Ficus are a familiar houseplant. You may have seen many different types of them and never even realized they were related. They’re fun, tropical plants capable of greening up your house or office with very little effort on your part. Here are five tips that will help you get more familiar with this fantastic group of plants and learn what they need to grow their best:
1. Ficus describes a lot more than the houseplant you’re familiar with.
Ficus means “fig” and is a genus of plants of over 850 varieties including those that bear the edible figs available fresh and in grocery products around the world. The Ficus you know as an indoor plant is probably a rubber tree, a fiddle leaf fig, a weeping fig, a ginseng Ficus, or a creeping fig.
Rubber trees and fiddle leaf figs can grow as high as six feet (1.8 meters) and have distinctive broad, glossy foliage. The weeping fig also can grow indoors to tree-height or be kept as a shorter potted bush, has a smaller leaf, and is the variety you’ve probably seen in office buildings and stores, though it works equally well in the home setting.
The ginseng Ficus has a distinctive fat, above-ground root structure and is a great bonsai plant for the beginner. The creeping fig is a smaller plant with trailing foliage reminiscent of ivy. It’s perfect for a table or shelf-top display.
2. Ficus are native to the tropics.
That means they like a sunny or filtered sun spot in your house where it stays around 70 degrees F (21 degrees C) and never gets lower than 60 degrees F (15.5 degrees C). They also like a humid environment and thrive when their leaves are regularly misted. Like many jungle plants, they are fast growers and so need to be fertilized once a month throughout the spring and summer.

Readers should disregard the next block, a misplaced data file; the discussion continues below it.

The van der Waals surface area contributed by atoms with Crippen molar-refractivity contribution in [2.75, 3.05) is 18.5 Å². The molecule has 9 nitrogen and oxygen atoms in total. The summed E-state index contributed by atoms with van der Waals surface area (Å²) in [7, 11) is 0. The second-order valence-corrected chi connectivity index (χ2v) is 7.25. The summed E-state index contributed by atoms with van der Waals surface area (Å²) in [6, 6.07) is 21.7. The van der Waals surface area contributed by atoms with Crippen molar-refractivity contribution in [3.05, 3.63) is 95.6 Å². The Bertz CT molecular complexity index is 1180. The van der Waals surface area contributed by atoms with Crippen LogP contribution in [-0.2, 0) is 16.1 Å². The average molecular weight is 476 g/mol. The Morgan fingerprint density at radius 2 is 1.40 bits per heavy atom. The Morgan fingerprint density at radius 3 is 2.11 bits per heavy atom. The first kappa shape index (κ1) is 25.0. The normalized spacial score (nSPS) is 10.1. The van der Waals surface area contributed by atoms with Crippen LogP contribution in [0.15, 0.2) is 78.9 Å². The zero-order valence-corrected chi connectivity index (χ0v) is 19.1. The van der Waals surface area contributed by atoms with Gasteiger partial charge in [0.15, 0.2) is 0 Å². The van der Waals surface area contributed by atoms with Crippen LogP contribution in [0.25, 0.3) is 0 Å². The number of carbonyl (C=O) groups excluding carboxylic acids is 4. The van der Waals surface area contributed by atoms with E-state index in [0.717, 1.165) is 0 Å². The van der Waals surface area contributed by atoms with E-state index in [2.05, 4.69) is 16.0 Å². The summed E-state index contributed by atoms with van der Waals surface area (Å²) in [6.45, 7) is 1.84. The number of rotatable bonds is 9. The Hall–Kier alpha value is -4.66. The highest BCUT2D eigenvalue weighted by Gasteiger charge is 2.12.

3. Ficus can do well outside too.
In fact, they enjoy time out in a sunny spot on your deck or porch. Just make sure the temperature is warm enough both day and night before you move them to their summer outdoor spot.
5. Ficus are sensitive.
Occasionally your Ficus will start dropping its leaves. This can happen for any number of reasons, usually related to an unwelcome change in the plant’s routine. Leaf drop can occur when you move a Ficus from indoors to outside or vice versa–and even when you move the plant from one location to another in your house. Other factors that might cause leaf drop are over- or under-watering, a cold draft on the plant, too little sunlight, or too small a pot. Usually, once the Ficus has settled down after a move or the other problems have been corrected, it will grow new leaves and hang onto them.
6. Ficus are occasionally bugged.
There are several small insects that can take up residence on your Ficus plant. In most cases, they can be easily eradicated by wiping them away with a wet sponge or, in tougher cases, spraying insecticidal soap available at your local garden center.
Keep your Ficus warm, well fed, and try to minimize the changes in its environment. In return, it will reward you with rapid growth and the opportunity to bring an outdoors feeling to the indoors, all year round.